Pattern Recognition for the Visual Mind
On this episode I met with Art Papier, MD, a dermatologist and CEO and co-founder of VisualDx, a company offering a diagnostic clinical decision support system designed to enhance diagnostic accuracy, aid therapeutic decisions, and improve patient safety and recently featured in the NY Times for their 20-year journey an commitment to diversity in medicine.
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I was excited to discover Art’s connection with one of the leading names and innovators in medicine and medical informatics, Dr. Larry Weed, thanks to meeting him early in his career that provided some of the inspiration for VisualDx alongside the adjacent experience to Kodak that had recently launched the digital photography era in their home town of Rochester, NY.
Their focus has been on the visualization of ideas and resolving the uncertainty in clinical judgment that struggles with a knowledge gap. They realized early on those patients seeking care presenting with dermatological symptoms are seen more often by non-dermatological specialists (65% in the US to as high as 95% in the UK) who struggle with the uncommon presentation of the disease.
The progress has been incremental developing tools that augment clinicians who are challenged like everyone else with the conflict between our pattern recognition and analytical minds and training (you can read more about that in Thinking, Fast and Slow by Daniel Kahneman). Along the way we discover we are awash with bias of all forms that starts in the materials we learn from and continues throughout our education and practice.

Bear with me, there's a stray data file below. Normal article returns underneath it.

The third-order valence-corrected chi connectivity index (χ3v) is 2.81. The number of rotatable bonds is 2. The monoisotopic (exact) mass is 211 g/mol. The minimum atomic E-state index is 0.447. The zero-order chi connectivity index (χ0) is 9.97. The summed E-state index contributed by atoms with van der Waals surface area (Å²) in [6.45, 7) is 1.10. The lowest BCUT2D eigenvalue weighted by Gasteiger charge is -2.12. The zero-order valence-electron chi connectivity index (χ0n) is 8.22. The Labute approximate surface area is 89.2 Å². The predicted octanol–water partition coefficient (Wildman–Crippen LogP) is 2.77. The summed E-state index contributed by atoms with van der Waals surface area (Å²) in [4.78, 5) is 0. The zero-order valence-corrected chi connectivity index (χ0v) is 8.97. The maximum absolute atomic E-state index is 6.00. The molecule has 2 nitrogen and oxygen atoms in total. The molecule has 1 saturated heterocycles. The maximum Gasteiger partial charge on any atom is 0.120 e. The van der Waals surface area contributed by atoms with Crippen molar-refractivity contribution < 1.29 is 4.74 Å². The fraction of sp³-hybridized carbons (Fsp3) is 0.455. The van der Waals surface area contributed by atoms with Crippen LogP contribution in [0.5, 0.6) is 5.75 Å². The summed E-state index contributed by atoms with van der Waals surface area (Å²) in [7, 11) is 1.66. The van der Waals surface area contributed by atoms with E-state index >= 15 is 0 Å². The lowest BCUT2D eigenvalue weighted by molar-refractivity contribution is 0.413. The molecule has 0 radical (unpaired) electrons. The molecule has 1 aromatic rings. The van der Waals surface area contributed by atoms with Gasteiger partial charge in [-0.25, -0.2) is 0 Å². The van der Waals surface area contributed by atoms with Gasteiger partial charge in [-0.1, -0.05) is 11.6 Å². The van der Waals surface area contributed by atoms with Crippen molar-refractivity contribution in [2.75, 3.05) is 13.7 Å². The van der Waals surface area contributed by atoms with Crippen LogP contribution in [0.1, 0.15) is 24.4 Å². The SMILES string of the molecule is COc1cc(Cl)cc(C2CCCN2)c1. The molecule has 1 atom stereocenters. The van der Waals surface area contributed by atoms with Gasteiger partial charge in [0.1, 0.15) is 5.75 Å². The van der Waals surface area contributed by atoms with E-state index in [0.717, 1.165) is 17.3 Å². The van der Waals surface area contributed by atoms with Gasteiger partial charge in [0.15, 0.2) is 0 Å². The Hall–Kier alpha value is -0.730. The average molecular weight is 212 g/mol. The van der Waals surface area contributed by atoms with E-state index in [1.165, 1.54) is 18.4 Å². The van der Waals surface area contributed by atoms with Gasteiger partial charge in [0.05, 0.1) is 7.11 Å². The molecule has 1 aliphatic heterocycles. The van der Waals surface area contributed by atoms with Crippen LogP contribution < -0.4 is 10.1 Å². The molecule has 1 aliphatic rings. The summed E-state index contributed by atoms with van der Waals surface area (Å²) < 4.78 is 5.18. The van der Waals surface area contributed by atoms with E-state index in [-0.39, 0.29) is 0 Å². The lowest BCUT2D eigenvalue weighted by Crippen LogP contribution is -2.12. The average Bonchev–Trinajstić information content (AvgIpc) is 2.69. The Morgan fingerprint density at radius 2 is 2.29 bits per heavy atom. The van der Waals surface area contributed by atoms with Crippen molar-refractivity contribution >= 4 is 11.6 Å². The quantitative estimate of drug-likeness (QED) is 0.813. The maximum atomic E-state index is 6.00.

They realized along the way that the visual input is important but without the context of history and other clinical data is far less useful and capturing and including all the data is the key to delivering augmented insights to clinicians on the front line.
Listen in to hear how VisualDx long-standing commitment to diversity found renewed importance with the COVID19 pandemic as we started seeing dermatological signs but were being missed as doctors struggled to recognize dermatological conditions on non-white skin, a big blind spot on disproportionally affected communities, and a small incremental change to their application is already helping address.
About the Show
For years Dr. Nick van Terheyden aka Dr. Nick, has served as a voice on the impact of new technologies on healthcare, earning a reputation as a leading authority on where the future of medicine is going. Combining powers of observation and real world experience, Dr. Nick has seen many predictions come true and makes the case that innovations in healthcare can be accomplished incrementally, not just by moonshot events. Tune in to hear Dr. Nick: The Incrementalist and his guests discuss what the future of healthcare looks like, how we will get there, and what it will take to improve healthcare for all.
This article was originally published on the Dr. Nick – The Incrementalist blog and is republished here with permission.